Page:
Here’s a handy breakdown of the levels of charging for your Model 3 and the charge times they come with:

Level 13–5 miles of range per hour120 volts20–40 hours for 80% charge
Level 218–28 miles of range per hour240 volts7–8 hours for 80% charge
Level 3Up to 1000 miles of range per hour 480 volts15–30 minutes for 80% charge

Note that the range per hour for Level 3 is on the new V3 of the Tesla Supercharger network.

Check out this video from State of Charge as he walks through how long it took him to charge his Long Range Model 3 at the V3 Supercharger.

Now remember that you don’t want to solely rely on Supercharging your Model 3, but here are five key tips to make sure you’re getting the most out of your time spent at the super plug.

Also keep in mind that additional time is needed at any level to get to 100% battery charge as the rate of charging slows down past 80% to protect the battery’s health. 

But most people choose not to charge their vehicle over 80%–90% anyway as that’s the recommended sweet spot. 

Check out other charging tips for your Model 3 here.

Does the Age of a Model 3 Impact Charging Time?

Tesla is all about innovation, and they’ve definitely tweaked the Model 3 over the years to achieve optimal performance.

But what does that mean for charging older models?

Well, State of Charge compared a 2019 Model 3 with a 2021 Model 3 and did discover a bit of a difference.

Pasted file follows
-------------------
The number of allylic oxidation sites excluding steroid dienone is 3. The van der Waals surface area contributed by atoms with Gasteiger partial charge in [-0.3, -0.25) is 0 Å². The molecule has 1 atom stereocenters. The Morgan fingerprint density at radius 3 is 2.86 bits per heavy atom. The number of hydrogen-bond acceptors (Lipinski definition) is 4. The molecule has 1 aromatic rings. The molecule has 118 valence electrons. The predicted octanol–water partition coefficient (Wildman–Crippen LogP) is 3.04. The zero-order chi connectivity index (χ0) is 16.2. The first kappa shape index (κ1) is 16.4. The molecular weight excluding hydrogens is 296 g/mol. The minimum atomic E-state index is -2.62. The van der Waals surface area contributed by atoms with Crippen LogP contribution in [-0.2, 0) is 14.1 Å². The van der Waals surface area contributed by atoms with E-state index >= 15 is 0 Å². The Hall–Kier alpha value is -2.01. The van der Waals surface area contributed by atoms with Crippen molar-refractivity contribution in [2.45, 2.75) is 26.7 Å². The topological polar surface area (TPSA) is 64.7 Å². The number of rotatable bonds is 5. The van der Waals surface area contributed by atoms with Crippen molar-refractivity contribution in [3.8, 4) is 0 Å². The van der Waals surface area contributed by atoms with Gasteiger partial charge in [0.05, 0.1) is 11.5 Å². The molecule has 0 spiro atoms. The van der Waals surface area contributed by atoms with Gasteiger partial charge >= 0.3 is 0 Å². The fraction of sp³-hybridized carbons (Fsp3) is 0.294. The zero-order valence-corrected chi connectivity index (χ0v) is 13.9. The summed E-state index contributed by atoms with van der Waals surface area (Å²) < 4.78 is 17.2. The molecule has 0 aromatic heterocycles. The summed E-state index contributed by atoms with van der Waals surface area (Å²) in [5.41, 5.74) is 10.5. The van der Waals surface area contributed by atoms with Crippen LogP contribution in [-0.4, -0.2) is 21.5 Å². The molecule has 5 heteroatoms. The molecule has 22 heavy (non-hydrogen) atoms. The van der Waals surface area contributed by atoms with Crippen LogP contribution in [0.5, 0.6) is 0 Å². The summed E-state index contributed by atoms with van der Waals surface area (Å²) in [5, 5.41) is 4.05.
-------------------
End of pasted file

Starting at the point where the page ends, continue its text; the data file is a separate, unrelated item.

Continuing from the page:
Check out the chart below:

how long does it take to charge a tesla model 3

While the charge times are super similar, the newer models don’t seem to hold their peak charge rate for nearly as long as the older models.

This doesn’t matter a ton in the grand scheme of things, but it’s interesting that older models ramp up to their peak charge rate faster and stay there longer.

Is There a Difference in Charging Time Based on the Trim Package?

There are three different trim packages available for the Model 3, and each of them has their own range limits which can affect charge times.

Consider that the Model 3 Long Range has nearly 100 miles more in range than the Standard Range Plus package. You’d think it would take significantly more time to charge, right?

Well, not necessarily. 

Their onboard chargers all differ. Specifically for the Long Range Model 3, its onboard charger has a higher kW, allowing it to catch up to the other trim levels.

Here’s a look at how the trims stack up against each other using Level 2 charging:

Model 3 Standard Range PlusModel 3 PerformanceModel 3 Long Range
8.8 hours7.2 hours8.02 hours

Final Thoughts

For most Model 3 drivers, a home Level 2 charger is the best bet for making sure your vehicle is ready to go each day.

It just doesn’t make sense to wait it out with a Level 1, and the Level 3 comes with its own warnings as well.

Schedule your charging periods overnight at home, or if you’re lucky enough to have charging stations at work, plug in there while you put in your day at the office.

And just think, no matter the time it takes, charging your Model 3 still beats paying the gas prices at the pump.

Nicki Schill

Nicki Schill is a writer and content marketer out of Kitchener, Ontario, Canada. As the former Geotab Marketing Manager, she’s got loads of experience in electric vehicles and fleet electrification. She’s a tech blogger and marketing guru who enjoys all things Canadian like hockey and poutine.

Keep Reading